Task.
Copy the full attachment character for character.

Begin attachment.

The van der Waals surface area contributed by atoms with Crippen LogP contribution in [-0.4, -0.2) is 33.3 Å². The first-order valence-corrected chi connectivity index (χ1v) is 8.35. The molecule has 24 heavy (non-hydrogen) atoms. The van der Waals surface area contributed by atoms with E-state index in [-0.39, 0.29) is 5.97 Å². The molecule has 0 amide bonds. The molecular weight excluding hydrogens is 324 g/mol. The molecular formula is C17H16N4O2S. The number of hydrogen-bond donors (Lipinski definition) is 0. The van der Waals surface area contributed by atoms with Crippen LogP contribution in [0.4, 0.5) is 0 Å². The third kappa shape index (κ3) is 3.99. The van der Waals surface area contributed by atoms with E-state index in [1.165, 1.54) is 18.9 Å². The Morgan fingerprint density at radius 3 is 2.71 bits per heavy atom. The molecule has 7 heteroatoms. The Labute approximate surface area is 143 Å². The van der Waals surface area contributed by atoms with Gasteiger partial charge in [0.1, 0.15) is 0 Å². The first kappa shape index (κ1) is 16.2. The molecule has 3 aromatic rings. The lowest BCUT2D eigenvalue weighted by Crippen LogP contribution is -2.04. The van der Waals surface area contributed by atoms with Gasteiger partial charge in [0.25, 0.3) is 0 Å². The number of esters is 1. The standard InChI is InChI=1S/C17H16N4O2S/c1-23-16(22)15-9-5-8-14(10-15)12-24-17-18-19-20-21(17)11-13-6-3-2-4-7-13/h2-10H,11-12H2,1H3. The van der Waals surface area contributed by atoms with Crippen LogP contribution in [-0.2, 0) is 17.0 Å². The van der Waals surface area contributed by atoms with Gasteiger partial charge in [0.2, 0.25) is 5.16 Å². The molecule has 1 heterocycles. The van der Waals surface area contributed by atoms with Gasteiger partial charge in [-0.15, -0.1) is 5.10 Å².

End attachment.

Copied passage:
The van der Waals surface area contributed by atoms with Crippen LogP contribution in [-0.4, -0.2) is 33.3 Å². The first-order valence-corrected chi connectivity index (χ1v) is 8.35. The molecule has 24 heavy (non-hydrogen) atoms. The van der Waals surface area contributed by atoms with E-state index in [-0.39, 0.29) is 5.97 Å². The molecule has 0 amide bonds. The molecular weight excluding hydrogens is 324 g/mol. The molecular formula is C17H16N4O2S. The number of hydrogen-bond donors (Lipinski definition) is 0. The van der Waals surface area contributed by atoms with Crippen LogP contribution in [0.4, 0.5) is 0 Å². The third kappa shape index (κ3) is 3.99. The van der Waals surface area contributed by atoms with E-state index in [1.165, 1.54) is 18.9 Å². The Morgan fingerprint density at radius 3 is 2.71 bits per heavy atom. The molecule has 7 heteroatoms. The Labute approximate surface area is 143 Å². The van der Waals surface area contributed by atoms with Gasteiger partial charge in [0.1, 0.15) is 0 Å². The first kappa shape index (κ1) is 16.2. The molecule has 3 aromatic rings. The lowest BCUT2D eigenvalue weighted by Crippen LogP contribution is -2.04. The van der Waals surface area contributed by atoms with Gasteiger partial charge in [0.25, 0.3) is 0 Å². The number of esters is 1. The standard InChI is InChI=1S/C17H16N4O2S/c1-23-16(22)15-9-5-8-14(10-15)12-24-17-18-19-20-21(17)11-13-6-3-2-4-7-13/h2-10H,11-12H2,1H3. The van der Waals surface area contributed by atoms with Crippen LogP contribution in [-0.2, 0) is 17.0 Å². The van der Waals surface area contributed by atoms with Gasteiger partial charge in [0.2, 0.25) is 5.16 Å². The molecule has 1 heterocycles. The van der Waals surface area contributed by atoms with Gasteiger partial charge in [-0.15, -0.1) is 5.10 Å².